Although not entirely necessary, your discus will do much better with their natural temps of 82-86. This means you'll need to pay close attention to your heating. Certainly your heaters and the underground substrate heater will work overtime in the winter. Depending on your light source, your chiller MAY turn on in the summer. Nevertheless, you are going top of the line with the Artica and Ebo-Jager so no complaints there. I've never used the Medusa so can't comment.

I would recommend to you the Neptune Systems AquaController II. It will function as your temp controller for the heaters, confirm that your Artica chiller's probe is working well, monitor you pH (obviating your Milwaukee controller) and control the CO2. In fact, you can tie your lights into it and it will control everything. The cool thing is its safety measures. For example, if the temp get too high, it will turn off your lights until the temp goes down. Then it will alert you to the situation via beeper or alarm. VERY cool and not ridiculously expensive.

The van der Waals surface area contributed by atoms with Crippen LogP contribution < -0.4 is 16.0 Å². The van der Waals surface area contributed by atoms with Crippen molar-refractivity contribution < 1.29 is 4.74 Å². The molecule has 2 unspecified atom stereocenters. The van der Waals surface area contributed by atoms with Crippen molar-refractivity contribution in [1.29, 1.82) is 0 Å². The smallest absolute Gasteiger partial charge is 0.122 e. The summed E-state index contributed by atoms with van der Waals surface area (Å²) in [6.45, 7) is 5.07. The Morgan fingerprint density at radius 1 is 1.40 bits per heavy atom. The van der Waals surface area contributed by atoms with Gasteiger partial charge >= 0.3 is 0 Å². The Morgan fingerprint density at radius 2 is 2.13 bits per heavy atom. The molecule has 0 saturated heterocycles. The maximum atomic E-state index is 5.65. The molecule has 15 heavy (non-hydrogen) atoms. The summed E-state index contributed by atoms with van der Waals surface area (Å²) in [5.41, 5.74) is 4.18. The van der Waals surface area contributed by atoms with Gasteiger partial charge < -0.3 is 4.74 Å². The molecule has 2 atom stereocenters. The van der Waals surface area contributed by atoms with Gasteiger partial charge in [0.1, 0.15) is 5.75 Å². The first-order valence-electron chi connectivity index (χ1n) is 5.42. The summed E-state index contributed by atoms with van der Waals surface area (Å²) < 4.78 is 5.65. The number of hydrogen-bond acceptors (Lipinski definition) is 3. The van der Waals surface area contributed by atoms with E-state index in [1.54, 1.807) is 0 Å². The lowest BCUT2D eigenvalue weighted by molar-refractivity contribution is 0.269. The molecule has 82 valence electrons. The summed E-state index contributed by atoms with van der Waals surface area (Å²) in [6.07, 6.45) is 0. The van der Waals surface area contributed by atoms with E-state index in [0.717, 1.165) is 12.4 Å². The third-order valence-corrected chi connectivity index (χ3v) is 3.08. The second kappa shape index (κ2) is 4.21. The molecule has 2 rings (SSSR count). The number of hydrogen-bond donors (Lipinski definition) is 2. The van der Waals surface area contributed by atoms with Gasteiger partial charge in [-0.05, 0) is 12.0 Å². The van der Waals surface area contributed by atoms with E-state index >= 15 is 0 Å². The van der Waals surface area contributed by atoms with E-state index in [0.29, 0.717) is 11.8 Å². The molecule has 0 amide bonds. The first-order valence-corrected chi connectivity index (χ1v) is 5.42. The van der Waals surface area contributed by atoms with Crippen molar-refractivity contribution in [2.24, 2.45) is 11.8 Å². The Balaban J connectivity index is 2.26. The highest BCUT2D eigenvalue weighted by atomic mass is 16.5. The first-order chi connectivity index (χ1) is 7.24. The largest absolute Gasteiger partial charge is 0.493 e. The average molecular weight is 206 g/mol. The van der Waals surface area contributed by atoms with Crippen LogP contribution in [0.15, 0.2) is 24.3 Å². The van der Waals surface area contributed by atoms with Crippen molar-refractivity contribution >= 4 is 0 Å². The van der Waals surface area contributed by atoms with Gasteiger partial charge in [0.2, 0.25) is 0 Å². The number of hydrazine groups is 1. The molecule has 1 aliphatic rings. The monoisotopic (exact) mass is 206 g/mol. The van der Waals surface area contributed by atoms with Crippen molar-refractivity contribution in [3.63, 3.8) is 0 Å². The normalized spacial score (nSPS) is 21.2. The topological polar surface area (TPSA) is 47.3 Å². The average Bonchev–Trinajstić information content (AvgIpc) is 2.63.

Lighting, I used 2 x 250w Giessmann Nova IIs because I love an open top tank. The Giessmann are awesome fixtures! However, I had to go down to 1 raised about 5 inches off the aquarium because I didn't want to dose nutrients constantly. The high light intensity will require you to constantly monitor your nutrient levels to ward off algae and ensure plants' health. In a discus tank, I think you AB Aquaspace light will be too much. I would suggest cutting back to the 2 x 250w or even the 3 x 150w or 175w. Your discus are low light fish, they won't appreciate so much light.

Who are you talking to about the CO2 reactor, Andy? I converted my calcium reactor (that I made) to a CO2 reactor and it is working great. Please see my other post in this forum.

As for UV, I would agree you need it with the discus, but watch out for its impact on the trace nutrients. You will need to monitor them closely. You didn't mention what you will be doing about testing. What kits will you be using?